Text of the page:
I often think of Africa as “so” foreign. It seems like a world I could never relate to.
I am reading A Long Way Gone: Memoirs Of A Boy Soldier by Ishmael Beah. I expected to be reading from a detached position… reading about a far off place, about people who live in a culture I can’t begin to understand.
I was startled by how familiar Ishmael felt as I read words like, “The only wars I knew of were those that I had read about in books or seen in movies such as Rambo: First Blood, and the one in neighboring Liberia that I had heard about on the BBC News. My imagination at ten years old didn’t have the capacity to grasp what had taken away the happiness of the refugees.”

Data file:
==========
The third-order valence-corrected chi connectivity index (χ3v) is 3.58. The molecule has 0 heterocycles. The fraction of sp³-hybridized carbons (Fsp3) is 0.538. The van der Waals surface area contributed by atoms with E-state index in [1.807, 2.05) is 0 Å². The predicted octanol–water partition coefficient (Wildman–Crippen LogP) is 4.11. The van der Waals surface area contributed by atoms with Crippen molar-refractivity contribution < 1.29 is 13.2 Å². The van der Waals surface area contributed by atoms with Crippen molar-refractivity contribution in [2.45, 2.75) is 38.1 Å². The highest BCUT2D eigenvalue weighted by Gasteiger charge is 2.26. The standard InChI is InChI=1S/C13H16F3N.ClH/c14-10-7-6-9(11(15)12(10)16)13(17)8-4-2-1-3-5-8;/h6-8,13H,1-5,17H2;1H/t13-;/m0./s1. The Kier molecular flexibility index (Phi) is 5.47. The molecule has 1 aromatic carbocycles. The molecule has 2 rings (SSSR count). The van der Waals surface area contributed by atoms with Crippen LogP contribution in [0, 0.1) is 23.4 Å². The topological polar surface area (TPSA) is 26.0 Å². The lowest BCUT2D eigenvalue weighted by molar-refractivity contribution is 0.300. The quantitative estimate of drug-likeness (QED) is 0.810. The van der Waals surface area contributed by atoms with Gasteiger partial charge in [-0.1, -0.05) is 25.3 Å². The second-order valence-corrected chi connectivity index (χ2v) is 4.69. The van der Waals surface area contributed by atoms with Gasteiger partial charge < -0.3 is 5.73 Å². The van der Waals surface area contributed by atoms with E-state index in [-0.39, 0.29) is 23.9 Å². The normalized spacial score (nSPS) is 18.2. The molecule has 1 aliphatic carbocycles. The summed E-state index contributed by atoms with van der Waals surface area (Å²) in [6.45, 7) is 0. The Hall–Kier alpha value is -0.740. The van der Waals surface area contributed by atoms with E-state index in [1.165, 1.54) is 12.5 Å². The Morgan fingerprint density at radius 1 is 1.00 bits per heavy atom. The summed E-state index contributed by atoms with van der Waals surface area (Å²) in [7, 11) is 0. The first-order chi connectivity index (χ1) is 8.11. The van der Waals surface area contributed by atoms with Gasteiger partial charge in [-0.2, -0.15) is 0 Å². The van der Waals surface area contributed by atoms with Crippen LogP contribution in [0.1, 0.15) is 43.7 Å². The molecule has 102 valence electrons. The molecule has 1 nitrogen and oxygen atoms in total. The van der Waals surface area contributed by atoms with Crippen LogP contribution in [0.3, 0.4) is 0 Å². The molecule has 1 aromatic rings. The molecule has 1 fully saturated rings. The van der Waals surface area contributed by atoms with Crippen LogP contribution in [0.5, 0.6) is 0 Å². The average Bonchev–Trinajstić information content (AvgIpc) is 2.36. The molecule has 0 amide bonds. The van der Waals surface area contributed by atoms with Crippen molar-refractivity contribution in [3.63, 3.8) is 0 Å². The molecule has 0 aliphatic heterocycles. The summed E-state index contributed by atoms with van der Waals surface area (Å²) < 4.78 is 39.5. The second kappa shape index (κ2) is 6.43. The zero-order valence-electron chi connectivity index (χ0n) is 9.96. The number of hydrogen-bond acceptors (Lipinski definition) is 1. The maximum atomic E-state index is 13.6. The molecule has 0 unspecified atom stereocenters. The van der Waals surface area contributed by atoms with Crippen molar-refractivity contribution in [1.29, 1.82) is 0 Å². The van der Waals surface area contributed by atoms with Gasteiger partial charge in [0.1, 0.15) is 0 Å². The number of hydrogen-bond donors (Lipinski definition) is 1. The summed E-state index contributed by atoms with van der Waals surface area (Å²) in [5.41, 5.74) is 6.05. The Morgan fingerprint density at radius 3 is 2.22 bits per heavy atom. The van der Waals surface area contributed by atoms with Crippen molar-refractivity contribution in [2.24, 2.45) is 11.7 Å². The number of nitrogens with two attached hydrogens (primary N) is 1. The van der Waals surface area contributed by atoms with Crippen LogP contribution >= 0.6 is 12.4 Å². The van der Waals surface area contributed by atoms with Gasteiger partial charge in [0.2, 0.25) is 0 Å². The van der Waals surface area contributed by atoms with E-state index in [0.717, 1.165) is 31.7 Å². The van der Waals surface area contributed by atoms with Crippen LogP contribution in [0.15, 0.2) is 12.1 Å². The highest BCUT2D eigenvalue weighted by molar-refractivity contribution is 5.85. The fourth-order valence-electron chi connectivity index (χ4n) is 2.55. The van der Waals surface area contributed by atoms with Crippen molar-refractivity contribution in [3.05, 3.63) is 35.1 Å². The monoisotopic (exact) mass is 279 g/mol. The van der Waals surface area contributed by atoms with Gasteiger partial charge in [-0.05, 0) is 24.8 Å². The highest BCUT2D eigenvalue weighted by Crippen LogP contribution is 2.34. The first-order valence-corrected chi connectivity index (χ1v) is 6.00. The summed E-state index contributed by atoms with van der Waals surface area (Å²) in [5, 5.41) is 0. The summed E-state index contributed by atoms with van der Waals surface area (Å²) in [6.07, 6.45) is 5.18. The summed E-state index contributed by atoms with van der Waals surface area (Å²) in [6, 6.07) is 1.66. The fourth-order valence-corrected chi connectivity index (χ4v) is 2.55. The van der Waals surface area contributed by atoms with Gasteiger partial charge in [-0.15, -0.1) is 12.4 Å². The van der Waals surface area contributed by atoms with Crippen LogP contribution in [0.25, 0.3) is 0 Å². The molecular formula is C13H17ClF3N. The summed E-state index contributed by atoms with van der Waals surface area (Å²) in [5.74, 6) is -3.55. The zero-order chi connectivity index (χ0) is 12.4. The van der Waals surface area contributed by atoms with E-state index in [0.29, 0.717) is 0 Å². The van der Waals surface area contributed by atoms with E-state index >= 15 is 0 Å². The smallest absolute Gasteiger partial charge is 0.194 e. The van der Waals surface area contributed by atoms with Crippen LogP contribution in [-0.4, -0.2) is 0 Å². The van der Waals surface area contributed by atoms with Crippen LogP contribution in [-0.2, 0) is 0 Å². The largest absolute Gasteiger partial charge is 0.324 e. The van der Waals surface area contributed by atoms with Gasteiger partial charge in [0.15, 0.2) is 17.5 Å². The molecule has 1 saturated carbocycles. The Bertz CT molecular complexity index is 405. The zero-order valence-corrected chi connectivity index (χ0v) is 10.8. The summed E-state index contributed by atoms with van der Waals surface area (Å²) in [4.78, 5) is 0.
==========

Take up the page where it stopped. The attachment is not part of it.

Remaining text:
His words could be my words now. I have no direct understanding of war, of abject poverty, of forced labor, of child slavery, of child soldiers. I read his words and thought, “this boy was like my son.”
I am not finished with the book. I’m reading it differently than I thought I would. It is hitting home because he was a boy who went to school, loved rap music, danced and had dreams of college. He was not so different. And so the stories of horror that are now flooding the pages seem more real, more painful.
Nccls interpretive standards ampicillin….